A cashless Olympics could turn nine million visitors into victims, according to an article from Computing.co.uk.

Opportunistic card fraudsters will be well-positioned to make the most of the two-week event by targeting unsuspecting spectators. 

According to Mike Urban, director of financial crime risk management solutions at financial services technology provider Fiserv, near-field communication (NFC) technology enables mobile phone payments to be made by simply holding a smartphone close to another wireless capable device, which also provides cybercriminals with an easy target. 

"NFC technology can be adapted to collect sensitive data from cards with just the swipe of a phone," he said in the article. "Furthermore, retailers with connected systems and networks also risk cyber attacks – once fraudsters have hacked into the network, they have access to every server, point-of-sale device and PC connected to it."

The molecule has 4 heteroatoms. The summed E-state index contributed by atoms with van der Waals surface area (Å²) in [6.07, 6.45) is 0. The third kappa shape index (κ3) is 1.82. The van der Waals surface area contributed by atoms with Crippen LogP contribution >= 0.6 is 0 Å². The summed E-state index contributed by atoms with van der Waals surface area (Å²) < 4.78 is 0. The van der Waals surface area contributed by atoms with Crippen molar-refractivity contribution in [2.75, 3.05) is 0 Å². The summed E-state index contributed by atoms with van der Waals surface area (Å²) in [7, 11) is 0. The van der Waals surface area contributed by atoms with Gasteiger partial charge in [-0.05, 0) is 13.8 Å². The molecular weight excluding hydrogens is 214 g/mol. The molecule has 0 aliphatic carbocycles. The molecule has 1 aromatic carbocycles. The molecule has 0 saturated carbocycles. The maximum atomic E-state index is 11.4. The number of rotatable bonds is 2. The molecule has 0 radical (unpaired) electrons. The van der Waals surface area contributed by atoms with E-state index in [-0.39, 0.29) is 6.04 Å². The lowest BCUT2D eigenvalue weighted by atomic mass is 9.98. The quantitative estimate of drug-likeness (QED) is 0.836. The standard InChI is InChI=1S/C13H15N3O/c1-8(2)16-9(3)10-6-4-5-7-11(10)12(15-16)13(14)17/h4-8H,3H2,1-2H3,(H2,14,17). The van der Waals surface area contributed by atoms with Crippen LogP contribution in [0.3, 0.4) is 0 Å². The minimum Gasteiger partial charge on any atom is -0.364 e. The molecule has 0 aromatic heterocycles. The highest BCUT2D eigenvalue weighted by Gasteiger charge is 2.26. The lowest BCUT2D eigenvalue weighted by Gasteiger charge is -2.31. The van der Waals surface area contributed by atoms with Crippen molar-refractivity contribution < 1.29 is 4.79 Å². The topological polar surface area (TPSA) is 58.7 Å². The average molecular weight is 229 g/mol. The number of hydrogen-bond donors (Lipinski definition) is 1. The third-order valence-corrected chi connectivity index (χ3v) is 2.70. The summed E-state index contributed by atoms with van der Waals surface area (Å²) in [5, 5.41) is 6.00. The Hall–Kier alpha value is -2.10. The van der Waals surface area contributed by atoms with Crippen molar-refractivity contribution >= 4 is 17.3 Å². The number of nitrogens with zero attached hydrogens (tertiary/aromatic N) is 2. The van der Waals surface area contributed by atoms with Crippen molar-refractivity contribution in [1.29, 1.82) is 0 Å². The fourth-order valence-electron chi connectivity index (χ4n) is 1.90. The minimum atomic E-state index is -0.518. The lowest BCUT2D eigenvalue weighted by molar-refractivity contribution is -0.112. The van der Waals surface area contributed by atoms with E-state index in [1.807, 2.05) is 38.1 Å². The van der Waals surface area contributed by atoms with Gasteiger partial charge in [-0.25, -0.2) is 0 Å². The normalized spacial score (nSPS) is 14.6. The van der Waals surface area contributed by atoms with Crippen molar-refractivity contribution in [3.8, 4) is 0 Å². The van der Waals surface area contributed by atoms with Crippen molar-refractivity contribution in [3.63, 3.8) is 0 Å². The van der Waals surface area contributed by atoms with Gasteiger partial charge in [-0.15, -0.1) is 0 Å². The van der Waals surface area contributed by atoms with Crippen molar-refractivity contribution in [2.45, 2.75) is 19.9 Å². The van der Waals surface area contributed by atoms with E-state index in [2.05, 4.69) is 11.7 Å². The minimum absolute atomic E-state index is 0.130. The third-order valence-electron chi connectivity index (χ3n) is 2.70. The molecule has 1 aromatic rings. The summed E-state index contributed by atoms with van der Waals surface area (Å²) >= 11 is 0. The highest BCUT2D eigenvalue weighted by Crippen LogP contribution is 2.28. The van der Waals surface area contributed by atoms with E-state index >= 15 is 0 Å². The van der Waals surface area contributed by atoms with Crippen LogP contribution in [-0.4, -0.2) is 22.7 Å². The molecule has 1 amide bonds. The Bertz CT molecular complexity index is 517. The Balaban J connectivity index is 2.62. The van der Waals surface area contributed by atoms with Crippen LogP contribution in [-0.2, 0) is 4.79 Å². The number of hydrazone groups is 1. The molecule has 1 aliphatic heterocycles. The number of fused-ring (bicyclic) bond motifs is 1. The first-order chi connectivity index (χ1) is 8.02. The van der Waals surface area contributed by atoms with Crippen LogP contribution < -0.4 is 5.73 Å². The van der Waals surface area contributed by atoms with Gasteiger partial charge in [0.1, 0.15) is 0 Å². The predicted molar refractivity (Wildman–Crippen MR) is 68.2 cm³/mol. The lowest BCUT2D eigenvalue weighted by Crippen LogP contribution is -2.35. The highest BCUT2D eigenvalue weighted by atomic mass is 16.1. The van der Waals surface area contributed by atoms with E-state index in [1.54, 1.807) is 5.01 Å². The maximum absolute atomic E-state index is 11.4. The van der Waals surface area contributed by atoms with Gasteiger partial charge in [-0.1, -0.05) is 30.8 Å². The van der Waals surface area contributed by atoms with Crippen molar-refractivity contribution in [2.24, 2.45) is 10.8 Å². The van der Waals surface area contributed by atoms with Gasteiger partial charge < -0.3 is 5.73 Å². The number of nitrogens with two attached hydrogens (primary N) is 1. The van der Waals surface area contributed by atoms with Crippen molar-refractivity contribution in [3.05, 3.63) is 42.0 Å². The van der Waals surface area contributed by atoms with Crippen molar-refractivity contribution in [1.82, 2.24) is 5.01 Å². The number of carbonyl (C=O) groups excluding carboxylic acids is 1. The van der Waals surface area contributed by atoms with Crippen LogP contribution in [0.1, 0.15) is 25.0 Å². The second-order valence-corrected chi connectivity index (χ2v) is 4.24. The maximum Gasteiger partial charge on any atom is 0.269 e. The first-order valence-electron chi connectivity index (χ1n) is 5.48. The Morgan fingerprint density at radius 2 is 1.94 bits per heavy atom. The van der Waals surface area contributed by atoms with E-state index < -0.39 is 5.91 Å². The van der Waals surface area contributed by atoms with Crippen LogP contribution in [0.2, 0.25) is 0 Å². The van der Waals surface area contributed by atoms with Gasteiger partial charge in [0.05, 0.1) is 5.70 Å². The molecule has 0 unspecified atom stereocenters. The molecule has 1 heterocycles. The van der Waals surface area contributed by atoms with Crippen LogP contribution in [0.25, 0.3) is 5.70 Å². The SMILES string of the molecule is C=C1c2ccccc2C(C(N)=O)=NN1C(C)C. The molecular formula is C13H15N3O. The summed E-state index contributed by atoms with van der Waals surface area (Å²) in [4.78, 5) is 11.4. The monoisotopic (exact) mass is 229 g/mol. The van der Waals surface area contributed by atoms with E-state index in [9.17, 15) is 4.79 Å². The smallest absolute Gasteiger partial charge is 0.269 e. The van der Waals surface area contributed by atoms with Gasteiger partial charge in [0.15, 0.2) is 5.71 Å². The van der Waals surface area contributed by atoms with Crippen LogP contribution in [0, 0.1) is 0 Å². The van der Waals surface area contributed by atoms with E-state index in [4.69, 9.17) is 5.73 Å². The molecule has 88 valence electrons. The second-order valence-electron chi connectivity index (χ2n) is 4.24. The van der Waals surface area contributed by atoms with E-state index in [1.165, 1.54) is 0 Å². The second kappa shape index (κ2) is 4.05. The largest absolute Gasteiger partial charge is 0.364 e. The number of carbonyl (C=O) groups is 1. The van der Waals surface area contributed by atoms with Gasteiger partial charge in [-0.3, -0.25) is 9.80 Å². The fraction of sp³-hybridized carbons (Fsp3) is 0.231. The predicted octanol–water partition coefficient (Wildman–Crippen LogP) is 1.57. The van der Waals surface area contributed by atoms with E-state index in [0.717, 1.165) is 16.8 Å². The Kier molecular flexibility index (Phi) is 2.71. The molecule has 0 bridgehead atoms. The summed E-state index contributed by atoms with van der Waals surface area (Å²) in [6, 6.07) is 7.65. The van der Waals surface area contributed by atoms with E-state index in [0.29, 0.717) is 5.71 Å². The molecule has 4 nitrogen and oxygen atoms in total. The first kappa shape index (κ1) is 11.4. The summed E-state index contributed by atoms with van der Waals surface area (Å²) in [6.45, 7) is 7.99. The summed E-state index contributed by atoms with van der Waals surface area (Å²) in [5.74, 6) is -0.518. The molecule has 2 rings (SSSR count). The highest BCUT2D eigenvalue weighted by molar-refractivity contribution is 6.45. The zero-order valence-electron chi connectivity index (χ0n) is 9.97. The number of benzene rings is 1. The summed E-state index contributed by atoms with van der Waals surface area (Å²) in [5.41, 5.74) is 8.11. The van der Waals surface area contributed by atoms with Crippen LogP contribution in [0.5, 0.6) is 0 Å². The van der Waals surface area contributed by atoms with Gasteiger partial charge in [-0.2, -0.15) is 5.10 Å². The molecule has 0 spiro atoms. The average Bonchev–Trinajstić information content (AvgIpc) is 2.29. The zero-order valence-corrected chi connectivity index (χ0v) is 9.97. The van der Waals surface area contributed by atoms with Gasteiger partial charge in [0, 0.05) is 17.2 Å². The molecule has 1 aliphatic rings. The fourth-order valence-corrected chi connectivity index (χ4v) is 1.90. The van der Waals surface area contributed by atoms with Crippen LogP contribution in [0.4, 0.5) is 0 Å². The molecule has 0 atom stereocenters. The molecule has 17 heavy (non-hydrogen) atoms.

But sophisticated technology isn't needed for this form of fraud. Criminals can trap a card in a machine, skim the magnetic stripe's information and record the PIN as it is entered, or just hack into the network. 

"The problem is, magnetic stripe technology is old," Urban says. "And many of the global travelers to the Games will arrive with magnetic stripe cards, not chips. The widespread use of common operating systems also compounds the problem; hackers and fraudsters know how to breach these systems." 

He recommends real-time fraud monitoring as a potential solution.